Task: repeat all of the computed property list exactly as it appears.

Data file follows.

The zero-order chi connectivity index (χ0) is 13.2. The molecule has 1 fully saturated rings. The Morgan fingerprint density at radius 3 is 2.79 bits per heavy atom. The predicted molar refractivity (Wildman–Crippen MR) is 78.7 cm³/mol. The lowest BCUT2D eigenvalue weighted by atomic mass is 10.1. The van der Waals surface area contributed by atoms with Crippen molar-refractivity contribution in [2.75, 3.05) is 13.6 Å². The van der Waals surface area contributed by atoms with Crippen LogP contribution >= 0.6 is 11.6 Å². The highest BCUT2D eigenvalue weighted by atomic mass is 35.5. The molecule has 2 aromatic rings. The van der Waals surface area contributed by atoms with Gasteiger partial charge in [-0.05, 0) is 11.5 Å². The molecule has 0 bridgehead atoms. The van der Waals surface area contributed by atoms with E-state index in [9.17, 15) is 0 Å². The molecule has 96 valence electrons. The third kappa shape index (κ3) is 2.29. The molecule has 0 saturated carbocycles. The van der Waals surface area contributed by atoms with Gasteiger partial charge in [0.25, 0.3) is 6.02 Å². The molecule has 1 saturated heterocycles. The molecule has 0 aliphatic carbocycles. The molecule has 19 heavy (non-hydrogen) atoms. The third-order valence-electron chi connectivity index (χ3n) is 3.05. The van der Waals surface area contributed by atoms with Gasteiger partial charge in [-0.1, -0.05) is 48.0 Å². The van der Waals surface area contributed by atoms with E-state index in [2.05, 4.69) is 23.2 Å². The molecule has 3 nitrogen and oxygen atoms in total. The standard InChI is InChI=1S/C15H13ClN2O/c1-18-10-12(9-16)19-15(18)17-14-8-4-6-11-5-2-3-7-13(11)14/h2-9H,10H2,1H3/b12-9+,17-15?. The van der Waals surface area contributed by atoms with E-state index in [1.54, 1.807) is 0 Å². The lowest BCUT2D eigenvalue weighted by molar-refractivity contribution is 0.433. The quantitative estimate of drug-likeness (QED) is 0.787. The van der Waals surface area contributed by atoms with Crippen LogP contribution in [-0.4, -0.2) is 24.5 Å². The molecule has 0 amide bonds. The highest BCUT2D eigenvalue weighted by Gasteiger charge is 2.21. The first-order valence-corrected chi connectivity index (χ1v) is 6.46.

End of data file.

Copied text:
The zero-order chi connectivity index (χ0) is 13.2. The molecule has 1 fully saturated rings. The Morgan fingerprint density at radius 3 is 2.79 bits per heavy atom. The predicted molar refractivity (Wildman–Crippen MR) is 78.7 cm³/mol. The lowest BCUT2D eigenvalue weighted by atomic mass is 10.1. The van der Waals surface area contributed by atoms with Crippen molar-refractivity contribution in [2.75, 3.05) is 13.6 Å². The van der Waals surface area contributed by atoms with Crippen LogP contribution >= 0.6 is 11.6 Å². The highest BCUT2D eigenvalue weighted by atomic mass is 35.5. The molecule has 2 aromatic rings. The van der Waals surface area contributed by atoms with Gasteiger partial charge in [-0.05, 0) is 11.5 Å². The molecule has 0 bridgehead atoms. The van der Waals surface area contributed by atoms with E-state index in [9.17, 15) is 0 Å². The molecule has 96 valence electrons. The third kappa shape index (κ3) is 2.29. The molecule has 0 saturated carbocycles. The van der Waals surface area contributed by atoms with Gasteiger partial charge in [0.25, 0.3) is 6.02 Å². The molecule has 1 saturated heterocycles. The molecule has 0 aliphatic carbocycles. The molecule has 19 heavy (non-hydrogen) atoms. The third-order valence-electron chi connectivity index (χ3n) is 3.05. The van der Waals surface area contributed by atoms with Gasteiger partial charge in [-0.1, -0.05) is 48.0 Å². The van der Waals surface area contributed by atoms with E-state index in [2.05, 4.69) is 23.2 Å². The molecule has 3 nitrogen and oxygen atoms in total. The standard InChI is InChI=1S/C15H13ClN2O/c1-18-10-12(9-16)19-15(18)17-14-8-4-6-11-5-2-3-7-13(11)14/h2-9H,10H2,1H3/b12-9+,17-15?. The van der Waals surface area contributed by atoms with E-state index in [1.54, 1.807) is 0 Å². The lowest BCUT2D eigenvalue weighted by molar-refractivity contribution is 0.433. The quantitative estimate of drug-likeness (QED) is 0.787. The van der Waals surface area contributed by atoms with Crippen LogP contribution in [-0.4, -0.2) is 24.5 Å². The molecule has 0 amide bonds. The highest BCUT2D eigenvalue weighted by Gasteiger charge is 2.21. The first-order valence-corrected chi connectivity index (χ1v) is 6.46.